ESFP – Experiencer
Overview of The Experiencer Style
- E – Extravert (outward) Focus
- S – Sensing Framing
- F – Feeling Response
- P – Perceiving Approach
Experiencers are socially enthusiastic people who actively enjoy in-the-moment experiences. Spontaneous and energetic, they explore the here and now and will use make the most of the circumstances, facts and people they have to explore practical solutions that satisfy short-term need.
Experiencers’ motto could be “Live for today, worry about consequences tomorrow.” They’re game for trying most anything and will impulsively say “yes” to everything. This can be frustrating for others when their social calendar is overbooked and they have to cancel on someone. The Experiencers’ intentions at the moment of saying yes are heartfelt. They truly would like to go and experience everything.
Experiencers will take risks in their pursuit of experience. They plunge in headfirst and figure it out along the way. Their sensing framing, which is very tactical and based on what they can sense, see and touch, helps them immediately formulate a plan when an idea hits them. This can be a towering strength and risky challenge, depending on the situation.
Experiencers enjoy the spotlight and are terrific networkers. They have a keen sense of people and are very observant. Naturally empathetic they connect easily with others and are great at one-on-one communication as well as speaking to groups.
Experiencers hate to be left out. They want to be included and want to include everyone else as well. When working on a team, they are the life of the party, always communicating with everyone and thinking of activities to bond the team.
Experiencers are warm and engaging communicators. It is best to start with establishing rapport and getting to know them. Going straight for logic and facts won’t capture their interest; making the conversation fun will. Engage their senses. If they can see, smell, taste, hear or feel something, it will work to convince them far more than simple words or logic.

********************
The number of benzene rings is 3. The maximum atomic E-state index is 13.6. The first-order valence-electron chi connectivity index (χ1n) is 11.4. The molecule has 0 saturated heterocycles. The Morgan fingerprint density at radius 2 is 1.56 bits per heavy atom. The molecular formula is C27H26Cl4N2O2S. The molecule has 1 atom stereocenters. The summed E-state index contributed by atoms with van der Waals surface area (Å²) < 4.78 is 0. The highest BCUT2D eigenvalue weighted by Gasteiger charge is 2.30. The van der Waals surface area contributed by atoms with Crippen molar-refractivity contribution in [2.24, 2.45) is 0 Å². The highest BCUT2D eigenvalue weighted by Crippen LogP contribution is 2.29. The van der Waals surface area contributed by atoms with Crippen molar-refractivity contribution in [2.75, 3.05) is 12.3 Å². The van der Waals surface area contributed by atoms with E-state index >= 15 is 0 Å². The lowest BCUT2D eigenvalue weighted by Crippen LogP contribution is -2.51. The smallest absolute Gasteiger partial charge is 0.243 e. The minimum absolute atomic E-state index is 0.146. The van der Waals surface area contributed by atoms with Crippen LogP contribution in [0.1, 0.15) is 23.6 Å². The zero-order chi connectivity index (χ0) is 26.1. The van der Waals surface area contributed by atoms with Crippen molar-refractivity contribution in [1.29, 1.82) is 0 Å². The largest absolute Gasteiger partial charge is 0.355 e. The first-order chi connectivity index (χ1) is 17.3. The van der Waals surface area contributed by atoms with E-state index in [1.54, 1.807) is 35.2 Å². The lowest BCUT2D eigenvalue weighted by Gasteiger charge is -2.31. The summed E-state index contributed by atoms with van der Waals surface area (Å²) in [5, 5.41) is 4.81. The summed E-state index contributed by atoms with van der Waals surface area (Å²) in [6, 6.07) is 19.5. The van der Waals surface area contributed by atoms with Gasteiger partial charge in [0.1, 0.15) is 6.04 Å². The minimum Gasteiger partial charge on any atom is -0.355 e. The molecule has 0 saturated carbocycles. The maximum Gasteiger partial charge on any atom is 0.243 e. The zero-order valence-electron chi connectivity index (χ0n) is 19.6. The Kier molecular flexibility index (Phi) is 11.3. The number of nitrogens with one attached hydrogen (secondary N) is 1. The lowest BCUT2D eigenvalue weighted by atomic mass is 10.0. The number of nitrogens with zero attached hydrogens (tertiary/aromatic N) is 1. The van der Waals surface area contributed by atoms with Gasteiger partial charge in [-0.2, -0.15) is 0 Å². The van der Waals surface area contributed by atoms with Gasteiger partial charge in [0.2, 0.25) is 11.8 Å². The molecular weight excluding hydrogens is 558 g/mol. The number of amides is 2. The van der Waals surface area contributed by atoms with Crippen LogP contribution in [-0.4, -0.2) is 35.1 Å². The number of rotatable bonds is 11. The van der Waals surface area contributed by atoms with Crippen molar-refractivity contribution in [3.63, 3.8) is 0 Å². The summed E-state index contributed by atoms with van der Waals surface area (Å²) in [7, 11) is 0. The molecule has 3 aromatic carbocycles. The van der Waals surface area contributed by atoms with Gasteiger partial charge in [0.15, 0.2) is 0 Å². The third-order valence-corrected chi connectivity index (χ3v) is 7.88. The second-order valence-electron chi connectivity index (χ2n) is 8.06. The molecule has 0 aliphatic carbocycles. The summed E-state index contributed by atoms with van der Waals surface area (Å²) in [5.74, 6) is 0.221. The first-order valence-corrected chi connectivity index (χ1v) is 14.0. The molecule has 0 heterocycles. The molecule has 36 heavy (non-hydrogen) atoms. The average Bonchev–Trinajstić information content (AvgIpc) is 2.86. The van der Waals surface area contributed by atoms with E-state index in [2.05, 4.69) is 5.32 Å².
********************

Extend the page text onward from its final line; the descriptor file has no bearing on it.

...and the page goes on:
It is also a good idea to focus on people, for Experiencers are Feelers and connect deeply and quickly with others. Be prepared for spontaneous and sudden actions. If you capture their imagination, an Experiencer will want to do whatever it is ‘right now.’ After discussing upcoming actions, be sure to clarify details of what was said and agreed upon as Experiencers prefer to manage their time in a flexible way, rather than with a strict project plan.
Experiencers truly want a “win-win” solution and will go out of their way to avoid conflict, particularly if it is a criticism of themselves. “Let’s do something together,” is a good approach to solving conflict with an Experiencer. Conduct a walking meeting to talk things out or perhaps converse over a meal.
Experiencers are “what you see is what you get” type people. They’re very open and hold little back. They are highly social and will typically have large groups of friends. They are busy, preferring new activities and adventures to doing the same things over and over. They sometimes overbook their calendars, seeing no problem with canceling last-minute if something more exciting comes along. This can come across to others as uncaring and shallow, but in reality, it is simply how they are wired. They love social connection and action, and in it is hard for them to understand how others can turn down challenges.
Catalyst – Experiencers get things moving. They hate to be idle and can be persuasive in getting others to take action.
Daring – When others have analysis-paralysis, the Experiencer will just do it. For the Experiences, failure isn’t a problem but rather an experience to learn from. They can take a vision to fruition because they are tactical and flexible, and will try different methods until they get it right.
Practical – It may seem contradictory that an impulsive, dive-right-in person is practical, yet Experiencers see the world as it is, not how it can be. For them, the world is to be experienced, not solved.
Interpersonal Skills – Experiencers are good communicators and can read others. They can keep conversations going and discuss anything and everything.
Dealing with Criticism – Experiencers operate on high emotion and impulsivity and can be selective listeners when faced with criticism or constructive feedback.
Need for stimulation – Experiencers want constant change in activity and experience. Day-to-day work can bore them and make it challenging for them to finish what they start.
Risky behavior – Experiencers can engage in too much risk. For example, a controlled culture where hierarchy is strict and rules must be followed for safety reasons is in direct conflict with how the Experiencer wants to live.